“This is Ajo station calling Alpha 475. Agent Bowers, please respond.”
“Go for Alpha 475.”
“We have a situation at Crater Range. We have received a 911 report from Pima County Dispatch. Two hikers report finding a badly injured female Hispanic huddled under a ledge. Are you available to respond?”
“Ajo Station, I will respond. Show me being in route. ETA 30 minutes with Alpha 359, Agent Martin Hardcastle.”
“Well, Hardcastle, since the injured party is female, protocol mandates I stay with her. She may need to be coptered out, but the medics can make that decision. You get to deal with the hunters if that’s what they are.”
“Yeah, lucky me. Not likely she was alone. Either the so-called hikers are also illegals, or her companions are hoofing it back to the border.”
Mandy Bowers and Martin Hardcastle, Border Patrol agents assigned to the Tucson Sector, were currently working out of the Ajo Border Patrol Station. The Ajo Station area of responsibility encompasses eight thousand square miles of vast desert, including portions of the Organ Pipe National Monument, the Tohono O’odham Indian Reservation, Cabeza Prieta National Wildlife Refuge and the Department of Defense Barry Goldwater Range.
Bowers and Hardcastle were experienced in tracking drug and human traffickers. They operated an older Dodge Ram 2500 that had seen its better days from driving across the bumpy roads of the desert. Bowers, a senior agent supervisor, was a tough female who had paid her dues in a predominantly male law enforcement environment. Both were proficient in Spanish, but Hardcastle could never quite get the grammar.
When a group of suspected illegals was spotted by helicopter or MSC radar, agents on the ground were notified to intercept and detain. Most illegals were too scared to offer more than token resistance, but their coyotes or guides sometimes pulled guns or knives and fought back. However, by the time a party of illegals was as deep into the Arizona desert as the injured Hispanic’s current location, they were usually on their own. Their guides would be long gone back to the Mexican side of the border awaiting the next group to be smuggled across.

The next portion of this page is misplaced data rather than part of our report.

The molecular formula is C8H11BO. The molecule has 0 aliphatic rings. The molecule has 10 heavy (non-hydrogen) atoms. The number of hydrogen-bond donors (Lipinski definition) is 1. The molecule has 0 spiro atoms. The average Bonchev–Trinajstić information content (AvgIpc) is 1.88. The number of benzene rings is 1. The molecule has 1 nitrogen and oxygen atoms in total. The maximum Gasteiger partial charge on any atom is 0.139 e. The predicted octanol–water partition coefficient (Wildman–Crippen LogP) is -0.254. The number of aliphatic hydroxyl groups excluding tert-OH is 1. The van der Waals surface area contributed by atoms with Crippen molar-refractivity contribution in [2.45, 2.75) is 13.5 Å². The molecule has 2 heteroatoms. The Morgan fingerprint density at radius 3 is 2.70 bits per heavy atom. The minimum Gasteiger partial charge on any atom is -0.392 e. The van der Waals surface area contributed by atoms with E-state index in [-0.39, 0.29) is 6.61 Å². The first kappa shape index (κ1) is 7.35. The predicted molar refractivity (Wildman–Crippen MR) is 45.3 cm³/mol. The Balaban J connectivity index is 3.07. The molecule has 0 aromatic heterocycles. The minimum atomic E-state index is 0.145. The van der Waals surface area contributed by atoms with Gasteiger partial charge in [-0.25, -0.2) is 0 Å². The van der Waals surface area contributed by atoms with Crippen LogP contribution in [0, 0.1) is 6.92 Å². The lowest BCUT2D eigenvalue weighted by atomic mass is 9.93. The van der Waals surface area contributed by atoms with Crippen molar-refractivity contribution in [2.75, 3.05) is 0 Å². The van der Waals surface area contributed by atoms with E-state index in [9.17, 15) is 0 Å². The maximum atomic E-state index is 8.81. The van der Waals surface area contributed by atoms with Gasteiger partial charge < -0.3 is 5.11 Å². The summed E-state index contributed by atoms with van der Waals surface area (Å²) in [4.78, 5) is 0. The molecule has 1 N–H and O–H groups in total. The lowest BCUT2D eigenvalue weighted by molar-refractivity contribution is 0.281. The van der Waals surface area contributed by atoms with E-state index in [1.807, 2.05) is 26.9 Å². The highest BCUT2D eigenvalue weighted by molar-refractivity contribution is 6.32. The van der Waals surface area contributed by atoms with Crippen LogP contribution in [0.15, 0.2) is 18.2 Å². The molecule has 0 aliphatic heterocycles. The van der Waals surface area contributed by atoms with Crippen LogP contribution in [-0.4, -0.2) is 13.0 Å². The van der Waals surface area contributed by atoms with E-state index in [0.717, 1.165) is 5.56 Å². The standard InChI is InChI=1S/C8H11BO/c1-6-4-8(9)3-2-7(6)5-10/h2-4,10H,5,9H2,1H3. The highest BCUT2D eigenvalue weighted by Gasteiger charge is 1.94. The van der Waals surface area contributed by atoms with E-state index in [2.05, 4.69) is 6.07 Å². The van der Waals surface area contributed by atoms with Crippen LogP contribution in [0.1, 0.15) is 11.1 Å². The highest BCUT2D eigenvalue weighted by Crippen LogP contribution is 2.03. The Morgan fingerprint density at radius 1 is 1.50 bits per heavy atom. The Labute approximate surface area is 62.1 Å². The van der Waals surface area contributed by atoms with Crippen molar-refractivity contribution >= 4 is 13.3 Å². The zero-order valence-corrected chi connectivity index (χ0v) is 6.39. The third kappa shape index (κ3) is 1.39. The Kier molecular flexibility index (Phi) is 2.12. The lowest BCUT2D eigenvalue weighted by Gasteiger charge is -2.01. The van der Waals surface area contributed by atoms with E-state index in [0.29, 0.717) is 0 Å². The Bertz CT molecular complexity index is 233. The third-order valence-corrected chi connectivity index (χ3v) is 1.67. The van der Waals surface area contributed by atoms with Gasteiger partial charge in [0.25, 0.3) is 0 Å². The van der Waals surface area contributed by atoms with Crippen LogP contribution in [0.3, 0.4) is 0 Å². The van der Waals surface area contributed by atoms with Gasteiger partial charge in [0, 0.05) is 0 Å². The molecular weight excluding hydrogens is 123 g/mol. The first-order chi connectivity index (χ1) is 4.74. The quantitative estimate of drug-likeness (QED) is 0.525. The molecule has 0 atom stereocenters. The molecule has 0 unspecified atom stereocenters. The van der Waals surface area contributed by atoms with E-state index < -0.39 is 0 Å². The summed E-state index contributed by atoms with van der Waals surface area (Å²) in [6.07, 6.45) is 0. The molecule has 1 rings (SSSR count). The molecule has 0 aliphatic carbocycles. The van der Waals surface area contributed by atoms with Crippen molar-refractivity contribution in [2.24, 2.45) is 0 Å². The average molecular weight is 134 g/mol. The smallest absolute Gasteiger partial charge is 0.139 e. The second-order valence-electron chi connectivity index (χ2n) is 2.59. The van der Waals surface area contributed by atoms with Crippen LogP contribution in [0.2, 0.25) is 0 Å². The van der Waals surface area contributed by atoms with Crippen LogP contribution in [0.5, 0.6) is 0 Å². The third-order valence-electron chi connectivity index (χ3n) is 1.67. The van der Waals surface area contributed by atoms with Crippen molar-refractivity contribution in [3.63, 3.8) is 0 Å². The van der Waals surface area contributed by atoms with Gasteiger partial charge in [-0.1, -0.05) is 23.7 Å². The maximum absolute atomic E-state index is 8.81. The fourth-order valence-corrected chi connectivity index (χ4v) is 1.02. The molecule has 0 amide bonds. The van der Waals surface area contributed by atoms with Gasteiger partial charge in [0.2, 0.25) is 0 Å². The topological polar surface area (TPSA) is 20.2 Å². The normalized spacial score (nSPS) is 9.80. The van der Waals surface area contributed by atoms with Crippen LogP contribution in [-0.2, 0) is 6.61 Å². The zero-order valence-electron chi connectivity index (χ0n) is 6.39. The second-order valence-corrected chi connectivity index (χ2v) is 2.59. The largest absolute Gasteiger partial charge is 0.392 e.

Most of these illegals were seeking work and a better life, but a not insignificant number offered more risk and danger to law enforcement. These were the human mules carrying narcotics to supply the insatiable thirst of addicts for that next high. These carriers, the lowest and most expendable rung on the drug cartel depth chart, were less predictable.
The least hazardous scenario for the border patrol, one that avoided direct confrontation, was advance notice to the mules that agents were nearby and closing in. These warnings were signaled from the cartel’s own spotters, some hundred and fifty strong, parked on mountain lookouts in the southern Arizona terrain. The mule’s best option was to abandon his pack and hotfoot it back to the border. The lost drugs were chalked up as part of the expense of doing business and figured into the street price to consumers. The downside for the agent was the missed opportunity to make a legal and hopefully productive arrest.